John Mulheron gives a UK lessor’s view of “Brexit or Remain”

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Apple carts were probably invented for Boris Johnson to upset them.

The Member of Parliament & London Mayor’s announcement he will be joining the ‘Leave’ campaign would have sent a mild degree of panic through parts of Westminster. The political ‘pull’ he creates cannot be underestimated. To quote an old lager advert “Boris Johnson reaches the parts other politicians cannot reach.”

Whether the UK should leave the European Union (EU) is complicated and confusing. Leaders remain split on the impact of unpicking our apron strings from Brussels.

Would our exports be hit and trading with the EU prove to be more expensive? Does the EU need us more than we need them? What is the real cost of all the red tape businesses get wrapped up in? Many questions need answering.

Europe’s growth is at best flat, they continue print money and unemployment as a whole is worryingly high, especially in the southern countries.

Latest Markit/CIPS New Purchasing Managers’ Index (PMI) was down at 50.8, its lowest since April 2013. Exports to Europe are slowing, surely this is a sign that we need to seek a more global output?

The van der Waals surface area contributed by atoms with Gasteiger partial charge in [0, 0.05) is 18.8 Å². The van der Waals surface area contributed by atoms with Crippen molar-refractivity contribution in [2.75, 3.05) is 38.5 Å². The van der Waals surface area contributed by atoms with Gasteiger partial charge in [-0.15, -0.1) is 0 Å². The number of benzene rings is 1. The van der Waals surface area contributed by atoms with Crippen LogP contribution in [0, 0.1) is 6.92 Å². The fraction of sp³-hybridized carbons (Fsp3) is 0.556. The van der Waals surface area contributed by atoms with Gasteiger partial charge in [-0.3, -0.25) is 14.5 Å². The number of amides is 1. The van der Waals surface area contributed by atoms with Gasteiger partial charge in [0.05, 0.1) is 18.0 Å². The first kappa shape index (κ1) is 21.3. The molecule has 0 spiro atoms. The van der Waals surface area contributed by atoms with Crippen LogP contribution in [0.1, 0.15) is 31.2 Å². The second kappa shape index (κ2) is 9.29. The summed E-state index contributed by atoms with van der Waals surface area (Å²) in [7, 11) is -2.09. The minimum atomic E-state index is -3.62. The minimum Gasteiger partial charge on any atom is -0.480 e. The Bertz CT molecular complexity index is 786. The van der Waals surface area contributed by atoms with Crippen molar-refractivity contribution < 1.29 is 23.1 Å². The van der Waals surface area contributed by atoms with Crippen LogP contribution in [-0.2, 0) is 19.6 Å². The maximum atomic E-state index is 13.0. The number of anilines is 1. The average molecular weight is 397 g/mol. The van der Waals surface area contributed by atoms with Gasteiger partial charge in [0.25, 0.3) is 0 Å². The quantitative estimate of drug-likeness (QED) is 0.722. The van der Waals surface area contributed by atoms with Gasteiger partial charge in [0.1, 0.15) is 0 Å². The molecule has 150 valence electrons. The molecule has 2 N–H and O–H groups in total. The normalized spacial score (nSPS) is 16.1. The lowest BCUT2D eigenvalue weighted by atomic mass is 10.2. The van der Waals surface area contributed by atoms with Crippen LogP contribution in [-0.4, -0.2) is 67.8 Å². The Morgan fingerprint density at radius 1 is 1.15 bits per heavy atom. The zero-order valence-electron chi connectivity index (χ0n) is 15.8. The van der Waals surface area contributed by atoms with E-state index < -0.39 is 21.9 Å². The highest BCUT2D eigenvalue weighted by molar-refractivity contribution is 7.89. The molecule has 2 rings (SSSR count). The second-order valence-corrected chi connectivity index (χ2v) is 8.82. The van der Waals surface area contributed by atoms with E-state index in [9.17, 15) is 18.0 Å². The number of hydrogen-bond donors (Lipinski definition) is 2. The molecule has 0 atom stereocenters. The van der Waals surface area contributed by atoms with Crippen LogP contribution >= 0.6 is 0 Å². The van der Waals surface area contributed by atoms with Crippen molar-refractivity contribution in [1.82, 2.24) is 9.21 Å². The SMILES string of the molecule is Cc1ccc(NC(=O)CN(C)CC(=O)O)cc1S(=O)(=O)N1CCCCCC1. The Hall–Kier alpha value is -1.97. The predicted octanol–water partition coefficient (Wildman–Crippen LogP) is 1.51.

A skills shortage

The man on the street is more likely to be swept along by the anti-immigration tide, rather than focusing on the economic impact. But, the bottom line is, the UK has a skills shortage both in manufacturing and construction industries that isn’t being filled either through graduates, apprenticeships or retraining schemes. If we can’t fulfil an order book, business won’t get the job.

If we vote to leave, there’s no escaping a period of rebalancing – be it new legal frameworks, currency fluctuations and establishing new trading agreements.

It’s likely the impact will be felt more by UK SME’s. From an economic perspective, we cannot be 100% certain whether the UK economy and its people would be better off in the event of Brexit, but one thing is certain.

To the extent that large international companies can make good their threats to leave the UK or relocate HQs in the event of Brexit, and to the extent that Brexit means fewer companies setting up in the UK to access the EU. There will inevitably be a knock-on effect to smaller businesses, their growth and investment into our local economy.

There’s no denying our historic ability to stand on our own two feet. But the EU is still our single biggest trading partner and for the UK SME’s, it is vital any growth opportunities are not brought to shuddering halt. At the moment, the referendum is too close to call, but it’s something we are monitoring on a daily basis to ensure we’re perfectly placed to deliver the right funding solutions to our clients regardless of the outcome.

The most exposed

The UK manufacturing sector is arguably the most exposed to the Brexit referendum. It delivers £6.7 trillion to the global economy, making it the 11th largest. In 2013 we exported £104 billion worth of goods to the EU and for 60% of businesses it is their main outlet of trade. With 2.6 million people employed in this sector, the 23rd June is an important diary date.